This is a simple LED clock I prototyped following Simon Monks post.

I am using a Particle Photon, a couple 4.7k resistors and a 7 Seg Display with an Adafruit I2C backpack.

The 7-segment LED backpack is obtaining it's power from the VIN pin of the Photon, which is 5 volts.  In order for the D0 (data) and D1 (clock) pins to interface with the backpack they are pulled high via 4.7k resistors through the 3V3 line.  These pullups are needed so that the Photon can drive a logic 1 on those lines.


Go to and select the BUILD option to open the web IDE.

Create a new 'App' and call it LCD_Clock.

This project requires the SPARKTIME and ADAFRUIT-LED-BACKPACK LIBRARIES, add these by clicking the libraries button, find each of these libraries in turn and click USE THIS LIBRARY selecting your new LCD_Clock app when asked to select the app.

Now you can paste the following code into your App. Note that the includes should already be there if the libraries have been imported correctly.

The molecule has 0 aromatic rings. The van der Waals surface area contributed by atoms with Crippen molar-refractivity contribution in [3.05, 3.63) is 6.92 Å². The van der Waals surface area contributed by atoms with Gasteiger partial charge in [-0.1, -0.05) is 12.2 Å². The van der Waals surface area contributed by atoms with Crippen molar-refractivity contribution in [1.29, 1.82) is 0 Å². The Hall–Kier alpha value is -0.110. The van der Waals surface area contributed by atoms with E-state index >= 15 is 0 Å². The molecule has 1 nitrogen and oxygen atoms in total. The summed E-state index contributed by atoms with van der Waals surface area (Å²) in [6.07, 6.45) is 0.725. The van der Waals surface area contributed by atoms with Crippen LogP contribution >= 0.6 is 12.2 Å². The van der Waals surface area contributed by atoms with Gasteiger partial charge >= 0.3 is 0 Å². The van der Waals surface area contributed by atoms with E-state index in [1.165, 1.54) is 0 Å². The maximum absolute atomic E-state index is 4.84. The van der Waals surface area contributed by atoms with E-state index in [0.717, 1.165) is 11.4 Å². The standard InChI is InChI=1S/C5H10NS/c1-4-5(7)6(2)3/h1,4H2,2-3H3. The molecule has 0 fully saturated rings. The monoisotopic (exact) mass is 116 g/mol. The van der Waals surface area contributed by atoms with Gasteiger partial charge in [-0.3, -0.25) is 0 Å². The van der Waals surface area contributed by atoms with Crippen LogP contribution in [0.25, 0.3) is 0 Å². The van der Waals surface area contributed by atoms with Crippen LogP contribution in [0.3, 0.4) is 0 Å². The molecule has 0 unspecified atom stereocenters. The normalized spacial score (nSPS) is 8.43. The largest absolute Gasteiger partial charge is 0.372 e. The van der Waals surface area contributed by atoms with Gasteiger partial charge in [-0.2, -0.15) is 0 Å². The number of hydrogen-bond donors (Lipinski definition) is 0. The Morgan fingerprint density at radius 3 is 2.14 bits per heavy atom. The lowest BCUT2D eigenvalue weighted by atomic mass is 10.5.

You will need to change your time zone offset on the last line of setup.

That's it - the display should start as soon as the Photon resets.

 #include "SparkTime/SparkTime.h"
 #include "adafruit-led-backpack/adafruit-led-backpack.h"

Adafruit_7segment matrix = Adafruit_7segment();
UDP UDPClient;
SparkTime rtc;

unsigned long currentTime;
unsigned long lastTime = 0UL;
String timeStr;
int colon = false;

void setup()
  rtc.begin(&UDPClient, "");
  rtc.setTimeZone(0); // gmt offset

void loop()
  currentTime =;
  int min = rtc.minute(currentTime);
  int hour = rtc.hour(currentTime);
  matrix.print(hour * 100 + min, DEC);
  colon = ! colon;

Check out Simons book for more experiments like this

David Riewe

Sat 05 March 2016

Learn more about David Riewe on the Featured Hackers Page.


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